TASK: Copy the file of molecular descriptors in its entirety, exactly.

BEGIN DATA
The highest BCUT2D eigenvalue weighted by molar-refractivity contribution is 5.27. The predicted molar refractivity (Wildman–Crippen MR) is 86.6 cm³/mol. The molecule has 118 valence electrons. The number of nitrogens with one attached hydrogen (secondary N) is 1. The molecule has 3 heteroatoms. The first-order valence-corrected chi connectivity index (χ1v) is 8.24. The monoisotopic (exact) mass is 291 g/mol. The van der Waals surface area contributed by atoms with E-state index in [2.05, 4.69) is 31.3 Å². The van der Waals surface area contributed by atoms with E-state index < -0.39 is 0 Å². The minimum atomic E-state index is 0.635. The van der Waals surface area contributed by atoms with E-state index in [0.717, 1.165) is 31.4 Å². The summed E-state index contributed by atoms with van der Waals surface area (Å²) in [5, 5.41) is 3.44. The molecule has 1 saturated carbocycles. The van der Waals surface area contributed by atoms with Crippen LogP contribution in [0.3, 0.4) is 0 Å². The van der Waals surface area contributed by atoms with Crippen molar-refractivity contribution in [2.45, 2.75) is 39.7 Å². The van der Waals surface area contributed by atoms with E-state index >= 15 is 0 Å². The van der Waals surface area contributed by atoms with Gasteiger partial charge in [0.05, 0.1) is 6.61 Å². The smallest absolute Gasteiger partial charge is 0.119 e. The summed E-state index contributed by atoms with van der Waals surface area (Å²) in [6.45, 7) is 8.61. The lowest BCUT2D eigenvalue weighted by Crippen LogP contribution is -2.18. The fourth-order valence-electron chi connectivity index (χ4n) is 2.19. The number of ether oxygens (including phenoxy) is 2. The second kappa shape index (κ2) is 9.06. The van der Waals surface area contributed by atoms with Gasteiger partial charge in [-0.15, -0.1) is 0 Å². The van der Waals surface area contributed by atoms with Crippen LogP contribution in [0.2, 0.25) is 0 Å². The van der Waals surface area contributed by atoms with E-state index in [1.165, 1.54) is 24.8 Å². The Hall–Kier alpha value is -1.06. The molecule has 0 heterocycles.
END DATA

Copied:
The highest BCUT2D eigenvalue weighted by molar-refractivity contribution is 5.27. The predicted molar refractivity (Wildman–Crippen MR) is 86.6 cm³/mol. The molecule has 118 valence electrons. The number of nitrogens with one attached hydrogen (secondary N) is 1. The molecule has 3 heteroatoms. The first-order valence-corrected chi connectivity index (χ1v) is 8.24. The monoisotopic (exact) mass is 291 g/mol. The van der Waals surface area contributed by atoms with E-state index in [2.05, 4.69) is 31.3 Å². The van der Waals surface area contributed by atoms with E-state index < -0.39 is 0 Å². The minimum atomic E-state index is 0.635. The van der Waals surface area contributed by atoms with E-state index in [0.717, 1.165) is 31.4 Å². The summed E-state index contributed by atoms with van der Waals surface area (Å²) in [5, 5.41) is 3.44. The molecule has 1 saturated carbocycles. The van der Waals surface area contributed by atoms with Crippen LogP contribution in [0.3, 0.4) is 0 Å². The van der Waals surface area contributed by atoms with Crippen molar-refractivity contribution in [2.45, 2.75) is 39.7 Å². The van der Waals surface area contributed by atoms with E-state index >= 15 is 0 Å². The van der Waals surface area contributed by atoms with Gasteiger partial charge in [0.05, 0.1) is 6.61 Å². The smallest absolute Gasteiger partial charge is 0.119 e. The summed E-state index contributed by atoms with van der Waals surface area (Å²) in [6.45, 7) is 8.61. The lowest BCUT2D eigenvalue weighted by Crippen LogP contribution is -2.18. The fourth-order valence-electron chi connectivity index (χ4n) is 2.19. The number of ether oxygens (including phenoxy) is 2. The second kappa shape index (κ2) is 9.06. The van der Waals surface area contributed by atoms with Gasteiger partial charge in [-0.15, -0.1) is 0 Å². The van der Waals surface area contributed by atoms with Crippen LogP contribution in [0.2, 0.25) is 0 Å². The van der Waals surface area contributed by atoms with E-state index in [1.165, 1.54) is 24.8 Å². The Hall–Kier alpha value is -1.06. The molecule has 0 heterocycles.